APPEAL from the Circuit Court of Kane County; the Hon. CARLYLE
WHIPPLE, Judge, presiding.
MR. PRESIDING JUSTICE SEIDENFELD DELIVERED THE OPINION OF THE COURT:
Defendant, a sales representative for plaintiff under written agreements, seeks to set aside a summary judgment entered in favor of the plaintiff for the balance of commissions advanced, amounting to $1,491.82. He argues that alleged oral understandings which modified the written contracts must be considered as disputed facts, entitling him to a jury trial.
However, the record does not support defendant's theory. Plaintiff alleged in its amended complaint that under the agreements signed by defendant, various charges and advances were made in 1967 and 1968 totaling $3,198.28; that commissions and refunds earned by defendant in that period amounted to $1,706.46, leaving a balance due of $1,491.82. Defendant in his answer admitted the agreements but denied generally that he owed the $1,491.82. Plaintiff filed a motion for summary judgment supported by affidavits specifying the charges and credits. A "Motion to Deny Summary Judgment" was filed, signed by defendant's attorney but unsworn. The motion states, in general terms, that the written contracts "do not constitute the entire agreement between the parties", and that a "* * * construction of the entire agreement between the parties, partly oral and partly written, is essential to a disposition of the Complaint * * *." But the motion, in addition to stating conclusions, is not supported by the prior pleadings.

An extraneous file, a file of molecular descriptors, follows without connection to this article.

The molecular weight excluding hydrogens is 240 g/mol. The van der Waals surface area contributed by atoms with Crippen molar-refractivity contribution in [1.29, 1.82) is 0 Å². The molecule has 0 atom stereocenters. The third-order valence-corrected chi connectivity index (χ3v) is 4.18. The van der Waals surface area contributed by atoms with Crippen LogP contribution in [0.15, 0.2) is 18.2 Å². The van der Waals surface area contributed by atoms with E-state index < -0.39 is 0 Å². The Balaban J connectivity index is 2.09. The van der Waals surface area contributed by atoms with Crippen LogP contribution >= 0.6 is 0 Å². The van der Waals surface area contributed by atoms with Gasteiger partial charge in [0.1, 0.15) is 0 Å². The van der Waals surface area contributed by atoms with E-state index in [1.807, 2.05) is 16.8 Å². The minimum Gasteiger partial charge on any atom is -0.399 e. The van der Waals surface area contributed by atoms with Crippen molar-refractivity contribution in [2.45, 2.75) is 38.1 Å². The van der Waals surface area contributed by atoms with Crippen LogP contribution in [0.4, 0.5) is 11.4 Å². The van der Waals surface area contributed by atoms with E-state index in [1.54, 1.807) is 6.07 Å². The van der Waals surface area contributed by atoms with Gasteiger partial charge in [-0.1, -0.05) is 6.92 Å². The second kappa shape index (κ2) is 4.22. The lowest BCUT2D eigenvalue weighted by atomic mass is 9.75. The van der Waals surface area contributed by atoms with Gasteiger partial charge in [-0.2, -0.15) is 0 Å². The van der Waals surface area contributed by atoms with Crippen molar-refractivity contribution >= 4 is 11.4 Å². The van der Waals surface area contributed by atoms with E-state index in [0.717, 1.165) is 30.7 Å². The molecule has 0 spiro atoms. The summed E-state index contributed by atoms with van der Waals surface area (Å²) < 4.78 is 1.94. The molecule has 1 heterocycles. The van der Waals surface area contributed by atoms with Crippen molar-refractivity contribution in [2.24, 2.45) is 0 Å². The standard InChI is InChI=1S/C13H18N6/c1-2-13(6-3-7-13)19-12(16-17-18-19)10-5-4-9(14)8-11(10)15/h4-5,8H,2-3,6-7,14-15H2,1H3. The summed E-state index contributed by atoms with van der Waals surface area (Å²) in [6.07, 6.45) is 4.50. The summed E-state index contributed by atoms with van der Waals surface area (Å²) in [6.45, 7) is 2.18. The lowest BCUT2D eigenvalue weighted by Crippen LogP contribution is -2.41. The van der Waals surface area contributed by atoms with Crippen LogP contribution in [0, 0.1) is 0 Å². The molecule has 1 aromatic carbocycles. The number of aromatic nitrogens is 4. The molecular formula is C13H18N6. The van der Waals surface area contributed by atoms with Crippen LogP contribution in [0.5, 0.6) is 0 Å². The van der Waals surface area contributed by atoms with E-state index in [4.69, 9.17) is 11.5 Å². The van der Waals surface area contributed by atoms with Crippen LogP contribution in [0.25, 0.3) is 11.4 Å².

• 1-3 The denial of the amount due in defendant's answer to the complaint, controverted by plaintiff's affidavit in support of its motion for summary judgment, was insufficient to create a genuine issue as to the existence of a subsequent oral agreement or any other material fact within Section 57 of the Civil Practice Act. (Ill. Rev. Stat. 1967, ch. 110, sec. 57; Fooden v. Board of Governors (1971), 48 Ill.2d 580, 587; St. Louis Fire and Marine Insurance Co. v. Garnier (1960), 24 Ill. App.2d 408, 416.) Defendant's failure to file a counter affidavit admitted the facts stated in plaintiff's affidavit; and the sufficiency of the affidavit may not be tested for the first time on appeal. Fooden v. Board of Governors, supra, at page 587.
The judgment is affirmed.
GUILD and T. MORAN, JJ., concur.